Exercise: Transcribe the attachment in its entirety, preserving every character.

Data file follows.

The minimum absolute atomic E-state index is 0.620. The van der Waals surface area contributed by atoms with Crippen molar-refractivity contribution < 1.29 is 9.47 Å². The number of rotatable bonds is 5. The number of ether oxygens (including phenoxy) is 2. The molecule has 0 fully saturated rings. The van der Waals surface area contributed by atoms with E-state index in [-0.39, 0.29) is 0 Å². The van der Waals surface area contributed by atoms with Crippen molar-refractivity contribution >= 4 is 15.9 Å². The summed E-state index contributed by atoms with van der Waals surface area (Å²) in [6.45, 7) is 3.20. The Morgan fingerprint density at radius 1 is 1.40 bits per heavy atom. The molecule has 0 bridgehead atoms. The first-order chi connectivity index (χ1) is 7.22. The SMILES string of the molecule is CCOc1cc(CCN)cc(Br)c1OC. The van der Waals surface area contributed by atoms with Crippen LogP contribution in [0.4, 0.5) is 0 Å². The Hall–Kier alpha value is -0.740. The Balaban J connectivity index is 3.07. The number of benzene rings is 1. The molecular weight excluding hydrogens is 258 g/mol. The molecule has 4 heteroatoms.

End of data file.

The minimum absolute atomic E-state index is 0.620. The van der Waals surface area contributed by atoms with Crippen molar-refractivity contribution < 1.29 is 9.47 Å². The number of rotatable bonds is 5. The number of ether oxygens (including phenoxy) is 2. The molecule has 0 fully saturated rings. The van der Waals surface area contributed by atoms with E-state index in [-0.39, 0.29) is 0 Å². The van der Waals surface area contributed by atoms with Crippen molar-refractivity contribution >= 4 is 15.9 Å². The summed E-state index contributed by atoms with van der Waals surface area (Å²) in [6.45, 7) is 3.20. The Morgan fingerprint density at radius 1 is 1.40 bits per heavy atom. The molecule has 0 bridgehead atoms. The first-order chi connectivity index (χ1) is 7.22. The SMILES string of the molecule is CCOc1cc(CCN)cc(Br)c1OC. The van der Waals surface area contributed by atoms with Crippen LogP contribution in [0.4, 0.5) is 0 Å². The Hall–Kier alpha value is -0.740. The Balaban J connectivity index is 3.07. The number of benzene rings is 1. The molecular weight excluding hydrogens is 258 g/mol. The molecule has 4 heteroatoms.